8. pre-made refrigerator snacks (Lunchables, Dunkables etc.) - Honestly these are some of the worst things out there in my opinion. They are laden with salt, sugar and over processed and over priced junk food pure and simple. Trust me on this one Little Jimmy does not need to dip a sugar laden cookie into more sugar laden icing! Instead buy a box of cracker, a cube of cheese and some polish sausage and make your own. Get some divided re-usable containers with lids to make homemade, healthy versions then make them fun for your kids by cutting real cheese or vegetables into fun shapes using cookie cutters.
  9. most breads and bakery products - These tend to have a lot of sugars, salt, fats and preservatives to make them last a week or more. Anything with bleached flour that has been whitened with chloride oxide is a health risk. The chloride oxide combines with the proteins forming alloxon a chemical shown to cause diabetes under laboratory conditions. At our current prices unbleached flour is 8¢ per cup making the average white bread I make cost about 79¢ per loaf when the electricity is considered (more on that later). Now that doesn't sound like a lot of savings but consider what you aren't getting! Cookies, cakes and other bakery items are always cheaper made at home. Pick up a used breadmachine or KitchenAid® standmixer and you will avoid the bread/bakery aisle all together.
  10. lunchmeats - These are on my list of foods to eliminate because they are generally over priced for what you get and there is the concern with contamination (Listeria). Cheaper and safer alternatives are to cook an extra roast then slice for lunchmeat. The same thing can be done with boneless, skinless chicken breasts, turkey breast, corned beef, ham and roast pork. Cook, cool and slice then freeze into sizes you will use within a week and freeze. Thaw as needed.
Following these 10 tips not only will you be saving money you will be eating healthier substitutes. If you grocery shop weekly and save an minimum average of $10 per week it doesn't seem like a lot. However over the course of one year you will have saved $520!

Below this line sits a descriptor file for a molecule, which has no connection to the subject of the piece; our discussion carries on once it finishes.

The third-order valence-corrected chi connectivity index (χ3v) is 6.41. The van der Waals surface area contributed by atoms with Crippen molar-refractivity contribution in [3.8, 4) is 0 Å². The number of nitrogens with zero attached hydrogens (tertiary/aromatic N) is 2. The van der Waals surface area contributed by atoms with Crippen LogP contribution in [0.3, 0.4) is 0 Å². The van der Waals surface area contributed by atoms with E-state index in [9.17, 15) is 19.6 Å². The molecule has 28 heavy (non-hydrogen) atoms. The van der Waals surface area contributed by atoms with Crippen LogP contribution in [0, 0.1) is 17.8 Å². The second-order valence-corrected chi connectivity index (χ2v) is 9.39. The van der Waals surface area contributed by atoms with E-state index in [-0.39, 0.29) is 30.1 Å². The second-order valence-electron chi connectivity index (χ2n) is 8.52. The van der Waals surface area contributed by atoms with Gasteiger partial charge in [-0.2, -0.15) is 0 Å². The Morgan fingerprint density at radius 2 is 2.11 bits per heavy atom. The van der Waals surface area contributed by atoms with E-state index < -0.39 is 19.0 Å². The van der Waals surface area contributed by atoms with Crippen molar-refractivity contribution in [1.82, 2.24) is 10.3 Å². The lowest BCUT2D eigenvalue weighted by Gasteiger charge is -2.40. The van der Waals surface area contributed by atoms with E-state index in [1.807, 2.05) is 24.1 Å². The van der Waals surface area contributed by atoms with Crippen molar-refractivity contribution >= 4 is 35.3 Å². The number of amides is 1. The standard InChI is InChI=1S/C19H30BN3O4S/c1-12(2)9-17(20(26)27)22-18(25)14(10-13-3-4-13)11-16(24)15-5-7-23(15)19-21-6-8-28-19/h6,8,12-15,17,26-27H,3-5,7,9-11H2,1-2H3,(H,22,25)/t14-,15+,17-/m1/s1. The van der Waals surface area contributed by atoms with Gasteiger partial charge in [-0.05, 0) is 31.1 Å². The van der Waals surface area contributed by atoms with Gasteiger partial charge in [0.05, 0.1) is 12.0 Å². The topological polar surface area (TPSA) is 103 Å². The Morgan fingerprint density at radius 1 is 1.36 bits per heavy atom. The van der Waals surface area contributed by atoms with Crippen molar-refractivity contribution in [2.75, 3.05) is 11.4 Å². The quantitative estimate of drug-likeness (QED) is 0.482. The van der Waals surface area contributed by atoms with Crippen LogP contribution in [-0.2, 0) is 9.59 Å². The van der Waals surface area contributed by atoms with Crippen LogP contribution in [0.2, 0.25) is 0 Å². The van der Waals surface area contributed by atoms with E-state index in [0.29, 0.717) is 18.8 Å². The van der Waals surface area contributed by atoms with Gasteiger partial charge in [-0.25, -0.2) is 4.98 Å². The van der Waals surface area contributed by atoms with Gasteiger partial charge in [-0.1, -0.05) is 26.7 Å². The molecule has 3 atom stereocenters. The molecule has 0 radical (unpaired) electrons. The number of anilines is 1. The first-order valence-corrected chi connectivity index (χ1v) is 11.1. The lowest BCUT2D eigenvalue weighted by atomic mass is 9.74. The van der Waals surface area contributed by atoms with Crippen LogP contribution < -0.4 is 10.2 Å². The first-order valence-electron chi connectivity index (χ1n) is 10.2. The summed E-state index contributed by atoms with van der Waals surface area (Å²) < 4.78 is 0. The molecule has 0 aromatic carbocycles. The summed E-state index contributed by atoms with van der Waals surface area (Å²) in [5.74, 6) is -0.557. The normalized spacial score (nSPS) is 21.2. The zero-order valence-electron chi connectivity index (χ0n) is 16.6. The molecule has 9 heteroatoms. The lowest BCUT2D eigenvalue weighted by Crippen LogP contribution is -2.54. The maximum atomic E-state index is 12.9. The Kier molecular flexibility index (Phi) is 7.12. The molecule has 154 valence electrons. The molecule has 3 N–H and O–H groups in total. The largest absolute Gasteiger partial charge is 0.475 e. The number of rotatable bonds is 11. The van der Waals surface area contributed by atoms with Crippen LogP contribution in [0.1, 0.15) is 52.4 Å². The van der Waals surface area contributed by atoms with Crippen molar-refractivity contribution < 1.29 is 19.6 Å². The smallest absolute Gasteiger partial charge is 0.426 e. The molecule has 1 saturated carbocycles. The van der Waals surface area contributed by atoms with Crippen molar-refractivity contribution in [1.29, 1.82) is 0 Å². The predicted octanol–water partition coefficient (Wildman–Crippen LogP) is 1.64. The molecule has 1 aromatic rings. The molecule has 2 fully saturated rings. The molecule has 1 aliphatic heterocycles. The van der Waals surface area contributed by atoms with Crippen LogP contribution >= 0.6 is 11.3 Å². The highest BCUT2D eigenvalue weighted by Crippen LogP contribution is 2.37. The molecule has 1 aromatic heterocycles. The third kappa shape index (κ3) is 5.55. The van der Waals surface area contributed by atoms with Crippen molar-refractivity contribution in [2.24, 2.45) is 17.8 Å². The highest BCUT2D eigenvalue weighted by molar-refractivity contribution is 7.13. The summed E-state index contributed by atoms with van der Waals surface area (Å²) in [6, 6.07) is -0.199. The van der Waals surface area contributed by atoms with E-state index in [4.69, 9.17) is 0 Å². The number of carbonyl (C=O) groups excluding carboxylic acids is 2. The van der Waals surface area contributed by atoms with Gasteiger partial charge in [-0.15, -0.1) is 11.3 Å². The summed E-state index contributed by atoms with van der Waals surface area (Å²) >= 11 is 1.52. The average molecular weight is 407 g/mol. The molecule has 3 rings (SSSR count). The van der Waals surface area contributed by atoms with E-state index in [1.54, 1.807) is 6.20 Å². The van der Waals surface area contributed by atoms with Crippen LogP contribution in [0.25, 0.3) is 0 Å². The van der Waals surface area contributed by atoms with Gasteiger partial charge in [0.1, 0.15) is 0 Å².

7 food lovers commented:

Evan Johnson said...

Great article on ways to save when shopping for food. I never really thought about the "outer perimeter."

I saw an article somewhere, I can't find it now, but it showed pictures of families from around the world and they were posing with their groceries for one week.

I was amazing to see the difference between the cultures. They also listed what the cost was for each families groceries.

No surprise but Americans spent the most, some families of six + people in third world countries spent around $10 U.S. per week!

- Evan

Lainie Petersen said...

These are wonderful tips, and I love how you point out the misleading math used by some retailers.

I have a tip of my own but didn't want to step on your toes by posting it in the comments. If it is okay with you, however, I'd be glad to share it in another comment!


Garden Gnome said...

Hi Evan, shopping the outer perimeter of the grocery store is one excellent way of saving food dollars. It is interesting to see how other cultures deal with food. For example in Great Britain refrigerators are under the counter models rather than the large ones common in North America. In many countries people shop daily in outdoor markets rather than buying a lot of groceries at one time. So there are a lot of cultural differences, all very interesting.

Garden Gnome said...

Thanks Jillybean. I hope these tips help you save a few dollars.

Garden Gnome said...

Hi Lainie, you are welcome. I hope you find the tips useful. Please feel free to share your tip :)

tahtimbo said...

Thank you for those tips. I didn't know about the bleached flour...I will be checking the packaging in the future. I hope you had a great Thanksgiving:)
I also wanted to let you know that you have just received a most prestigious award. You can swing by my site to pick it up...the red carpet is rolled out and Ross the Intern is waiting to interview you.

Kim said...

I love your frugal gourmet posts. They're so helpful. I was happy to see that I actually do most of the things you suggest, but baking bread isn't one of them. I'm just not much of a baker, even with a bread machine, but I think I'll start doing it more.